Here, there is no question Catherine is the “successful party” based on our decision that section 11350 does not provide a vehicle for seeking reimbursement of AFDC benefits from the noncustodial parent of a minor who is the custodial parent of the needy child. Further, we conclude that Catherine's successful resistance to County's attempt to recoup AFDC benefits from her under section 11350 “has resulted in the enforcement of an important right affecting the public interest [and that] a significant benefit ․ has been conferred on ․ a large class of persons․” (Hull v. Rossi, supra, 13 Cal.App.4th at p. 1767, 17 Cal.Rptr.2d 457.) Here, the benefit conferred is the proper interpretation of section 11350. Based on our decision, parents like Catherine whose children abandon the family home to raise children of their own will not be forced to bear the financial burden that appropriately lies with the absent parent of the needy child.
We also conclude that “the necessity and financial burden of private enforcement make the award appropriate․” (Hull v. Rossi, supra, 13 Cal.App.4th at p. 1767, 17 Cal.Rptr.2d 457.) “Since this suit was brought by a public entity ․ the necessity of private rather than public enforcement is evident.” (County of San Luis Obispo v. Abalone Alliance (1986) 178 Cal.App.3d 848, 868, 223 Cal.Rptr. 846.) Moreover, the “financial burden” criterion is met because the financial burden placed on Catherine to defend this matter was out of proportion to her individual stake in the case. Indeed, County itself noted in its appellate brief that Catherine's legal fees would “probably equal or exceed the amount of the support order.” Accordingly, Catherine is entitled to an award of attorney fees under Code of Civil Procedure section 1021.5.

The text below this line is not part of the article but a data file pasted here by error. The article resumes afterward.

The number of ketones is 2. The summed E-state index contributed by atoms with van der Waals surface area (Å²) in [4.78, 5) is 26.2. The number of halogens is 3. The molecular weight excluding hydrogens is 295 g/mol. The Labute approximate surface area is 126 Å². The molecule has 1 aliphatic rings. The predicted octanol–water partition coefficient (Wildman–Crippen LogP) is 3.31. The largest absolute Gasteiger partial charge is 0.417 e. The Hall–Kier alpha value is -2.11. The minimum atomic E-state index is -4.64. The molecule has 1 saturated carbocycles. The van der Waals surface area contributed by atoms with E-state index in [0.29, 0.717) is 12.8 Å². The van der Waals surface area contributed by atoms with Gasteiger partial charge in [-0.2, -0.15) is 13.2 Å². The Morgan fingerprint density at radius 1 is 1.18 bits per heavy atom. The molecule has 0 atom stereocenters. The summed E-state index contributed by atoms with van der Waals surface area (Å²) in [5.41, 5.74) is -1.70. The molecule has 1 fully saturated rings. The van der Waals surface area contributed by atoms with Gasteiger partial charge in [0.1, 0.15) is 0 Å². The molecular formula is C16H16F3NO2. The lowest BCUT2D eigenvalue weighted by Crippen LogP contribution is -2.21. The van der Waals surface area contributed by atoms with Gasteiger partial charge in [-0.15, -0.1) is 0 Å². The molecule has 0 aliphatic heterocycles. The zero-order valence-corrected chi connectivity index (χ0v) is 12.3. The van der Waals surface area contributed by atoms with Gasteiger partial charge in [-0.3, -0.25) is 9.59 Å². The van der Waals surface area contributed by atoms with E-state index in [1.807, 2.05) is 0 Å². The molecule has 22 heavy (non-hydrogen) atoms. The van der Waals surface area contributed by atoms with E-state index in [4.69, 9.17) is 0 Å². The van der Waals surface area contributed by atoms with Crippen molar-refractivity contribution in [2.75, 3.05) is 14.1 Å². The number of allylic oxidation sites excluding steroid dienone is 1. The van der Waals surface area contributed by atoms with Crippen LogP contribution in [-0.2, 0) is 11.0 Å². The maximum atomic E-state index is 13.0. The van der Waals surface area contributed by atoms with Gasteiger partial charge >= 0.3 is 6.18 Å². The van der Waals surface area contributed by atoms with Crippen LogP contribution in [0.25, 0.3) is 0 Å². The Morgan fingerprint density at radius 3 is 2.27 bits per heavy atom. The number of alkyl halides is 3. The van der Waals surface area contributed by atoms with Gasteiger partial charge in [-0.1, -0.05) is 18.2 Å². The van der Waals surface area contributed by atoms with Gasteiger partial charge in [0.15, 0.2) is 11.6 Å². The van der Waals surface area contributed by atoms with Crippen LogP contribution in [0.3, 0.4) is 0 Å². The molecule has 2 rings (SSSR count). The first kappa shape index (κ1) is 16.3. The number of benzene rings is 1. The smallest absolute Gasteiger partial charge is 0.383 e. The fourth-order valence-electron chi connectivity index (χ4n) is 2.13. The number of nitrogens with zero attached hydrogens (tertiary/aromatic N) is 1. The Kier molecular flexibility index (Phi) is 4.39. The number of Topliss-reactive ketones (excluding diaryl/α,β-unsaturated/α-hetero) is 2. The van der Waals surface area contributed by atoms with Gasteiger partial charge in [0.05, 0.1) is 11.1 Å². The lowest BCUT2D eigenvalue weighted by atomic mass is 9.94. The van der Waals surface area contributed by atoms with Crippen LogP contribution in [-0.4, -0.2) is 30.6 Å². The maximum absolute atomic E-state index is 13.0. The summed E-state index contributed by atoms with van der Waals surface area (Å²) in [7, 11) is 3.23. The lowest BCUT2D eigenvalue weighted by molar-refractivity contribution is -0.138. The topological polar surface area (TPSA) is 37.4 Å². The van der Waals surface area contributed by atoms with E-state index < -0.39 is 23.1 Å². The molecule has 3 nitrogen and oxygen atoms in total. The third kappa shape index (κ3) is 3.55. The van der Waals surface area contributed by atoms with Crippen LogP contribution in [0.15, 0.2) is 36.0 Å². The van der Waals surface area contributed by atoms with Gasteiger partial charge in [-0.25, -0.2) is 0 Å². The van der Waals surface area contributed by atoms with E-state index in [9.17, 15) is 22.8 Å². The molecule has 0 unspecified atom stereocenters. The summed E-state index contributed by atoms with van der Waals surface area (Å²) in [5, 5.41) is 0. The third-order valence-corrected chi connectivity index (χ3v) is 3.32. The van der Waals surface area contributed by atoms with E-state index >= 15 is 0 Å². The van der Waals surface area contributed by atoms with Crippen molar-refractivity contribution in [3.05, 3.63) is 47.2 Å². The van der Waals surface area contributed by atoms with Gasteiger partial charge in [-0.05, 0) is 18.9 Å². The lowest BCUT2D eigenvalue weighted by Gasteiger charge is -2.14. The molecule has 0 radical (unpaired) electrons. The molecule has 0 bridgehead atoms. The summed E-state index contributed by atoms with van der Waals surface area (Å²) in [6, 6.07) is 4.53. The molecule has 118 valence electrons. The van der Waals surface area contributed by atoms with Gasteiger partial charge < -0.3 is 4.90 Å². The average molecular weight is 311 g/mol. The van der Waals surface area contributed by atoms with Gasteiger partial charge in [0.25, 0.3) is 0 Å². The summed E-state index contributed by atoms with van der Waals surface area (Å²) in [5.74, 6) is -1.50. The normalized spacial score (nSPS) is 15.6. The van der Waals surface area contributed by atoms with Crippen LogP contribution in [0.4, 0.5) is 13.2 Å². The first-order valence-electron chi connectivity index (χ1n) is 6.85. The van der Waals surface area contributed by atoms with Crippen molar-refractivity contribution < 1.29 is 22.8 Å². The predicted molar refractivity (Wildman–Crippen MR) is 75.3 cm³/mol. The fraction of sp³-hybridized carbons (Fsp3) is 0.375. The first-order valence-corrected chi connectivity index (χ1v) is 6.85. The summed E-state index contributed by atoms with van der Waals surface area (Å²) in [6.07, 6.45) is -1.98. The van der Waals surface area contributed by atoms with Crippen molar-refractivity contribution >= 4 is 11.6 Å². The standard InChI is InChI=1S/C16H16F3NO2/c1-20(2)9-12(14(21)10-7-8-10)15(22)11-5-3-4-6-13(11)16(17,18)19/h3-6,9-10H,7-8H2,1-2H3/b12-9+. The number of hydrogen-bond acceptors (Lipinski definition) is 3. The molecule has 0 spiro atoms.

The judgment is reversed and the case is remanded to the trial court with directions to enter judgment in favor of defendant Catherine Lamb and to determine the amount of fees to which defendant is entitled for her attorney's services both at the trial and the appellate level. Defendant to recover costs on appeal.
1. To avoid confusion, we refer to the Lambs by their first names.
FN2. All statutory references are to the Welfare and Institutions Code unless otherwise specified.. FN2. All statutory references are to the Welfare and Institutions Code unless otherwise specified.
3. County filed an action against David Torres in September 1995 to establish paternity of and child support for Alexander. The record on appeal does not contain any information regarding the result of that action.
4. County acknowledges Catherine had no duty to support Alexander. (See Fam.Code, § 3930 [a parent does not have the duty to support a child of the parent's child].)
5. Section 11477 provides in part: “As a condition of eligibility for aid paid under this chapter each applicant or recipient shall: [¶] (a)(1) Assign to the county any rights to support from any other person the applicant or recipient may have in his or her own behalf or in behalf of any other family member for whom the applicant or recipient is applying for or receiving aid, not exceeding the total amount of cash assistance provided to the family under this chapter. Receipt of public assistance under this chapter shall operate as an assignment by operation of law.”
6. Because we conclude section 11350 did not impose on Catherine an obligation to reimburse County for AFDC benefits collected by Sarah due to the birth of her son, Alexander, we need not address Catherine's alternate contention that she owed no duty of support to Sarah because Sarah abandoned the family home without just cause.
HUFFMAN, Associate Justice.
KREMER, P.J., and HALLER, J., concur.